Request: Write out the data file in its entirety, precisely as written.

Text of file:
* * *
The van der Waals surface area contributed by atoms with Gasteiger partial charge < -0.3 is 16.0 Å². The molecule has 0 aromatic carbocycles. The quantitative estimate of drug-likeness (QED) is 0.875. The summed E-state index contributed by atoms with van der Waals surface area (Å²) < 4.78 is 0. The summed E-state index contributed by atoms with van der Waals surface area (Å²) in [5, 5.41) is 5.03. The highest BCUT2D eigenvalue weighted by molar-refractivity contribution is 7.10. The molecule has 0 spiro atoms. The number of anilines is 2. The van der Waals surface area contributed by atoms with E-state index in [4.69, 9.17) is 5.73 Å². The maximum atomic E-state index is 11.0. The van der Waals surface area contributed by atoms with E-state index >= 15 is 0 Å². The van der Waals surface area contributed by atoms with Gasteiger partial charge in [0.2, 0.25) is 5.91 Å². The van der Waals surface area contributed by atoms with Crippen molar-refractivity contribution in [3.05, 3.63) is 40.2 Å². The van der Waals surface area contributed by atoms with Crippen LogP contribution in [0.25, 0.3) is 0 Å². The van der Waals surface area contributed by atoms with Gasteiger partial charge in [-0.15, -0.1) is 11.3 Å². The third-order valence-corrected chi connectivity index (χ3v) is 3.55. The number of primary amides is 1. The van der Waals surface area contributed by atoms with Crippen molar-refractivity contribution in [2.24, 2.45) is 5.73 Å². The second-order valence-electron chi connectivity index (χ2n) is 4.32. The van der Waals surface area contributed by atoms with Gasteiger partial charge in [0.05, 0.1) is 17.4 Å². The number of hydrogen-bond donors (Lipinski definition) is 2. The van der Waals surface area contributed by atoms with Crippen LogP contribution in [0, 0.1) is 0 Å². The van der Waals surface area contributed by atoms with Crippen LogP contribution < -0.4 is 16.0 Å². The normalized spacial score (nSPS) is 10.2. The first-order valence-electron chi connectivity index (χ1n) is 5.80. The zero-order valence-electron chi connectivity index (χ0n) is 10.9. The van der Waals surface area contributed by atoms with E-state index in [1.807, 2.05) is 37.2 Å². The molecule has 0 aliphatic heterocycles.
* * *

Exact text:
The van der Waals surface area contributed by atoms with Gasteiger partial charge < -0.3 is 16.0 Å². The molecule has 0 aromatic carbocycles. The quantitative estimate of drug-likeness (QED) is 0.875. The summed E-state index contributed by atoms with van der Waals surface area (Å²) < 4.78 is 0. The summed E-state index contributed by atoms with van der Waals surface area (Å²) in [5, 5.41) is 5.03. The highest BCUT2D eigenvalue weighted by molar-refractivity contribution is 7.10. The molecule has 0 spiro atoms. The number of anilines is 2. The van der Waals surface area contributed by atoms with E-state index in [4.69, 9.17) is 5.73 Å². The maximum atomic E-state index is 11.0. The van der Waals surface area contributed by atoms with E-state index >= 15 is 0 Å². The van der Waals surface area contributed by atoms with Gasteiger partial charge in [0.2, 0.25) is 5.91 Å². The van der Waals surface area contributed by atoms with Crippen molar-refractivity contribution in [3.05, 3.63) is 40.2 Å². The van der Waals surface area contributed by atoms with Crippen LogP contribution in [0.25, 0.3) is 0 Å². The van der Waals surface area contributed by atoms with Gasteiger partial charge in [-0.15, -0.1) is 11.3 Å². The third-order valence-corrected chi connectivity index (χ3v) is 3.55. The number of primary amides is 1. The van der Waals surface area contributed by atoms with Crippen molar-refractivity contribution in [2.24, 2.45) is 5.73 Å². The second-order valence-electron chi connectivity index (χ2n) is 4.32. The van der Waals surface area contributed by atoms with Gasteiger partial charge in [0.05, 0.1) is 17.4 Å². The number of hydrogen-bond donors (Lipinski definition) is 2. The van der Waals surface area contributed by atoms with Crippen LogP contribution in [0, 0.1) is 0 Å². The van der Waals surface area contributed by atoms with Crippen LogP contribution < -0.4 is 16.0 Å². The normalized spacial score (nSPS) is 10.2. The first-order valence-electron chi connectivity index (χ1n) is 5.80. The zero-order valence-electron chi connectivity index (χ0n) is 10.9. The van der Waals surface area contributed by atoms with E-state index in [1.807, 2.05) is 37.2 Å². The molecule has 0 aliphatic heterocycles.